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oil pan 4 02-28-18 02:27 AM

Home made heat pump clothes dryer.
I have a spare fully functional electric dryer tjat i dont use and a portable 1 ton A/C unit (not a window unit) that I don't really use any more also.

Probably keep it simple, plumb the A/C discharge into the side of the dryer. Add a hot air bypass if needed.
Don't know how much I will modify the dryer beyond that.
Don't think I will use electric resistance heating at all.
Plumb the cool air into the house.
Locate the whole assembly out in the garage.
Keep it simple.

Daox 02-28-18 07:49 AM

Cool project!

How do you propose to deal with the condensate / water removal?

oil pan 4 02-28-18 08:48 AM

Just blow the waste heat and humidity through the dryer discharge and out side like a normal dryer.
I'm not relying to recreate a consumer heat pump dryer.
Which acts like a wet clothes dehumidifier.
The purpose of this one is make some cold air, while drying clothes for use during warmer months. Which there are 7 or 8 of here per year.
Then during the winter I use my normal electric dryer that's just vented into the house. Which is what I'm doing now
That way I will have a winter and summer dryer, the benefit being drying the clothes will help heat or cool when needed.

Semipro 03-03-18 07:03 AM

So you're planning basically to replace the electric heating elements with the the AC condenser?

oil pan 4 03-03-18 09:02 PM


Originally Posted by Semipro (Post 58648)
So you're planning basically to replace the electric heating elements with the the AC condenser?

Yes, and direct the coold discharge into the house.

AC_Hacker 03-04-18 10:41 AM


Originally Posted by oil pan 4 (Post 58629)
I have a spare fully functional electric dryer tjat i dont use and a portable 1 ton A/C unit (not a window unit) that I don't really use any more also.

I think your idea is really good.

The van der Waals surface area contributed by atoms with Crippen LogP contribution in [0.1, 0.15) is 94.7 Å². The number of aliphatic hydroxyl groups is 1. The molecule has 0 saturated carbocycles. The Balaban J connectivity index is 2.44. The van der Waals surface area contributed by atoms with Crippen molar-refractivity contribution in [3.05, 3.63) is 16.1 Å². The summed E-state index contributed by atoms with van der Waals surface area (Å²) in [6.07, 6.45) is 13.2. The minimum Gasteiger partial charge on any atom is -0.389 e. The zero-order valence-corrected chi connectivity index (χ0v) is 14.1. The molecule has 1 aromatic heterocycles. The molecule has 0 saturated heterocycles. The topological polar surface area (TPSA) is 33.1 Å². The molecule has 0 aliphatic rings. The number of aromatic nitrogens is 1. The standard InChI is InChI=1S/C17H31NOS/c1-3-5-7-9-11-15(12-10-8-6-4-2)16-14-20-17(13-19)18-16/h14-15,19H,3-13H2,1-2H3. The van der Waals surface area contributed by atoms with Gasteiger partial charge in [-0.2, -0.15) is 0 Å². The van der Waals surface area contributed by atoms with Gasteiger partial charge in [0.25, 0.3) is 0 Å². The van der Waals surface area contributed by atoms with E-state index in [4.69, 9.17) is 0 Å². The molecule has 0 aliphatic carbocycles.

However, I suspect that a 1Ton HP is over-sized.

I say go with what you have, and adjust what needs adjusting.

Good luck on your project.


P.S.: a clothes dryer is essentially a de-humidifier. Maybe more good could be piping all your dryer air through a dehumidifier instead. They are already set up so that humidity in the air (clothes) will freeze on the evaporator coils, and a built-in sensor detects when sufficient frost has built up and a frost removal cycle starts, and the frost from the air (water from your clothes) drains into the little bucket. Then the de-humidifier returns to moisture removal cycle. There is even a sensor, such that when sufficient moisture has been removed from the air (AKA: "your clothes"), the machine will stop.

jeff5may 03-05-18 10:37 PM

What ac hacker said. Use your 1 ton unit to be a big dehumidifier. Retrofitting a conventional electric dryer would be simple. Use the dryer blower as is to move air. Rig the condenser upstream from the electric heating element and let it find its way to the clothes. Rig the evaporator downwind from the blower, and recirculate the exhaust air back towards the condenser. The waste heat generated by the compressor will concentrate in the air loop and aid the evaporation process.

oil pan 4 03-06-18 06:37 AM

The dryer doesn't need to reuse it's own heat since it will be used in summer only, out in the garage where it will be 80 to 100F with 15 to 50% humidity.

The heat pump discharge will produce up to 18,000btu, if the dryer only uses 2/3 of that it's still over 3kw worth of heat.
If doing it this way makes the dryer take a little longer that's fine since it will be helping to cool the house.
This design goes against conventional design by actually helping cool the house. Every other design puts off heat.

jeff5may 03-06-18 07:18 AM

Ok but you do understand that water evaporates at a nonlinear rate versus delta T right? Most all dryers cycle around 160 to 175 degF exhaust temperature so they don't take 3 hours to dry a load. You know what happens to heat pump performance at these condensing temps right? If you're doing an airside pump and dump, you may be better off just preheating your dryer suction air. Let the electric element finish the job downwind from the condenser.

oil pan 4 03-06-18 09:53 AM

I know gas and electric dryers can get that hot but it does not appear necessary on all but heavy denim.
The electric dryers converted to run 120v across the heating element don't get nearly that hot and dry light weight clothing just fine.
My flirI7 shows the discharge on my air conditioner being about 125 to 135F which is hotter than my 120v dryer. So I don't see why it wouldn't work great on all but the heaviest clothing.
I also have the advantage of very low humidity that most of the country does not have.
Probably won't work as well if the air going into the heat pump condenser coils starts off at 80 to 100%.

If I really need it I can put the heating element on a switch say for denim.
Then run the whole thing off my 30 amp garage 120v welding circuit.

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